A Good Day in Tarrytown

Aside from traffic, I had a good day yesterday, working with superintendents and directors of technology from Westchester, Rockland, and Putnam Counties, New York. The group was very receptive with good questions peppered in. I had an hour and a half to deliver what is usually an hour long presentation. It’s amazing how a presentation seems to fill up what ever amount of time that you have to deliver it. It’s like furniture.

I worry, though, that what’s coming across are the stories that I tell during the presentation and not the larger picture — that we all need to be going out and telling stories. Many in the audience had already read The World is Flat, but there was interest in Richard Florida’s books and Got Game, by John Beck. Video gaming was a large part of the conversations after the session, and I think it is partly because these people have children at home who are playing video games (and IM’ing and have a presence on MySpace, etc.). People were especially intrigued by machinima.

I look forward to doing this session as a workshop, and having education leaders start sculpting their own stories that tie to the market place, deeply held values, and solutions we can point to.

2¢ Worth.

2 thoughts on “A Good Day in Tarrytown”

  1. David,
    I was at your session in Tarrytown and really enjoyed it. i am sorry if I challenged you about the gender issue. it’s a cause celeb for me and I am trying to figure out ways to change the scenery so that our female students will be interested in the engineering and technology fields and not be left behind. no child left behind? how about no female left behind?
    statistics show that fewer and fewer females are taking the AP exams in computer science and calculus. fewer females are majoring in science and technology unless they are focused on medicine or environmental sciences. Yes, these are great pursuits, but we also need our female students to enter schools of engineering. these are the jobs that shape our future.

    I was THRILLED, however, to hear you say that the creative jobs will be the ones with the largest gains in the next few years. I have a daughter who was a visual arts major at Brown and now makes custom handbags for $12/hour in Philly. she does, however, have art shows in various cities around the country. She needs this mindless job so she can “do her art.”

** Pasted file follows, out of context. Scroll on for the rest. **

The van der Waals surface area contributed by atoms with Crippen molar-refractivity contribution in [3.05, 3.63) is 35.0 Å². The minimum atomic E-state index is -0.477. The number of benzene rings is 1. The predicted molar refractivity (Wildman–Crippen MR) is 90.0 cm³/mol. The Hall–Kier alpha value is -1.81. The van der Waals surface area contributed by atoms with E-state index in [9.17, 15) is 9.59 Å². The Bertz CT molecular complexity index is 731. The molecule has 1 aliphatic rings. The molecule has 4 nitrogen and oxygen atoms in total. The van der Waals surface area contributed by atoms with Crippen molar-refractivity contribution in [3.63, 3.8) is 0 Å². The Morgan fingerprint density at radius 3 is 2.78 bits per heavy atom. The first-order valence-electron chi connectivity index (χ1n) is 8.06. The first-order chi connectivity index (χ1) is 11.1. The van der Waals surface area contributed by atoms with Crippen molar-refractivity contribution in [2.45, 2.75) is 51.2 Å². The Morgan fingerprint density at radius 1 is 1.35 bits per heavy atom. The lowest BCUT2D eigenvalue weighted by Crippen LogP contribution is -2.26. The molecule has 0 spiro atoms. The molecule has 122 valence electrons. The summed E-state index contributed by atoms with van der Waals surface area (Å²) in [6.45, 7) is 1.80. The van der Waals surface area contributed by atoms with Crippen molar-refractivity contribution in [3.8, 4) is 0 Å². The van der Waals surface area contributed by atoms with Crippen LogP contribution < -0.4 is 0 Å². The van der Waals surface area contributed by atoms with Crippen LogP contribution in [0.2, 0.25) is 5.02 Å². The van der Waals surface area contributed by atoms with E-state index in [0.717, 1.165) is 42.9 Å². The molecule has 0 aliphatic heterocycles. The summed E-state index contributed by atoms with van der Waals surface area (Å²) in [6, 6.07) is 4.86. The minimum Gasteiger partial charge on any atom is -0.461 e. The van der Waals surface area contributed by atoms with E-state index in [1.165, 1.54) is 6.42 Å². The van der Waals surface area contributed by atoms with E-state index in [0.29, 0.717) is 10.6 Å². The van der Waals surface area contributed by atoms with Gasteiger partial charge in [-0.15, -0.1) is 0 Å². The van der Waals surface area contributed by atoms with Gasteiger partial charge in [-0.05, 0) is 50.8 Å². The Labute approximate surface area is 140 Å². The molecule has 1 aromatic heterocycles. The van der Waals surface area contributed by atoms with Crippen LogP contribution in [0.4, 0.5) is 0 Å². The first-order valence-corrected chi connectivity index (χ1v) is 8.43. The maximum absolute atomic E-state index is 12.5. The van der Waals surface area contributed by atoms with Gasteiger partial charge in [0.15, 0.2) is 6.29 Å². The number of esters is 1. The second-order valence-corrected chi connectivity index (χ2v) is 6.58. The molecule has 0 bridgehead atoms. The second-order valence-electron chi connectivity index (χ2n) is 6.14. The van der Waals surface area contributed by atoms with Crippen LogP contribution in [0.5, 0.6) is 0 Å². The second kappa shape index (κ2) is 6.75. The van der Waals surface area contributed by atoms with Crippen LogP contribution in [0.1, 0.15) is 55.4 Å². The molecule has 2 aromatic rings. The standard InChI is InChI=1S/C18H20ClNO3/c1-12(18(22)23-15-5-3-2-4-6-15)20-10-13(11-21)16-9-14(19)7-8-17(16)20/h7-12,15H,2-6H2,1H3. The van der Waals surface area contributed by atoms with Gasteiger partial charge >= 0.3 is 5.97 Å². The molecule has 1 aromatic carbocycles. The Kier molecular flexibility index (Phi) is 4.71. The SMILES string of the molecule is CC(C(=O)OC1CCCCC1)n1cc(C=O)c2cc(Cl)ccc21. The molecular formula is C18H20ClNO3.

Your blog does inspire me to think. thank you for that! I just picked up the newest Wired magazine at the airport today after reading that fantastic post of a few days ago.

    Linda Brandon

  2. I was not at the conference but I have a few words to say about learning and our children. I have read the books that are mentioned but I have just been reading a book called “everything bad is good for you.” It takes you through the world for our new gamers, internet, and television. Its main point is kids are smarter and smarter because of these facts of life. It explains how our children are becoming quick learners and that they can interpret and put together information much quicker than we were expected to. The requirements of these games are complex problem solving activities that delve into a persons ability to make connections constantly and seek out resources to solve complex problems. The book also says that violent games are not the big sellers but games like SIMS are. It continues to outline and web the plot lines and characters in more recent TV programs such as “24” vs programs we watched years ago. The web shows the complex relationships that are formed and that the answers and plot is not just given away but is up for interpretation. There is a requirement to put the pieces together and remember characters, plot lines and relationships.
    This all boils down to our students are living in an engaging environment. What does that say about our schools and their reluctance to change their teaching approaches and strategies. This isn’t providing our students with entertainment so they are engaged but to provide an environment where they are involved and an active part of learning. We, ourselve, are the digital divide not whether a student has a computer or not. It not about technology but the process of learning.

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